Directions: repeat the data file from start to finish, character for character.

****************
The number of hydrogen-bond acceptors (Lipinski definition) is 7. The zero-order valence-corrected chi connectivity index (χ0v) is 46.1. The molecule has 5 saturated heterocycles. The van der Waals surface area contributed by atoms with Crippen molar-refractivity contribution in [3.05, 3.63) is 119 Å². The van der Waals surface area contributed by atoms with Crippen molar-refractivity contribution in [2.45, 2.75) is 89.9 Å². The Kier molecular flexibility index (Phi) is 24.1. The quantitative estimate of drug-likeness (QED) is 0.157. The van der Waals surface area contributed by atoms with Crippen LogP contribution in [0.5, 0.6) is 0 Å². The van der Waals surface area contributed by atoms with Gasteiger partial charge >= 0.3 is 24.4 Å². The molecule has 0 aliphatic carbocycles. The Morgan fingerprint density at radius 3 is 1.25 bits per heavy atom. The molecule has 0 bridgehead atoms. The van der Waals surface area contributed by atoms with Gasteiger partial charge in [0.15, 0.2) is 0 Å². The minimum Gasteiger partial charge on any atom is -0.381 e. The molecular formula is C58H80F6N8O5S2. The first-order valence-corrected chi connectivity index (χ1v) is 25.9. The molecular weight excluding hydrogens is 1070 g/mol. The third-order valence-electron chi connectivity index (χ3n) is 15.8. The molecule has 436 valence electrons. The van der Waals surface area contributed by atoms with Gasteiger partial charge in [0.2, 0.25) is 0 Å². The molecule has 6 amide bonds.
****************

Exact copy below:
The number of hydrogen-bond acceptors (Lipinski definition) is 7. The zero-order valence-corrected chi connectivity index (χ0v) is 46.1. The molecule has 5 saturated heterocycles. The van der Waals surface area contributed by atoms with Crippen molar-refractivity contribution in [3.05, 3.63) is 119 Å². The van der Waals surface area contributed by atoms with Crippen molar-refractivity contribution in [2.45, 2.75) is 89.9 Å². The Kier molecular flexibility index (Phi) is 24.1. The quantitative estimate of drug-likeness (QED) is 0.157. The van der Waals surface area contributed by atoms with Crippen LogP contribution in [0.5, 0.6) is 0 Å². The van der Waals surface area contributed by atoms with Gasteiger partial charge >= 0.3 is 24.4 Å². The molecule has 0 aliphatic carbocycles. The Morgan fingerprint density at radius 3 is 1.25 bits per heavy atom. The molecule has 0 bridgehead atoms. The van der Waals surface area contributed by atoms with Gasteiger partial charge in [0.15, 0.2) is 0 Å². The minimum Gasteiger partial charge on any atom is -0.381 e. The molecular formula is C58H80F6N8O5S2. The first-order valence-corrected chi connectivity index (χ1v) is 25.9. The molecular weight excluding hydrogens is 1070 g/mol. The third-order valence-electron chi connectivity index (χ3n) is 15.8. The molecule has 436 valence electrons. The van der Waals surface area contributed by atoms with Gasteiger partial charge in [0.2, 0.25) is 0 Å². The molecule has 6 amide bonds.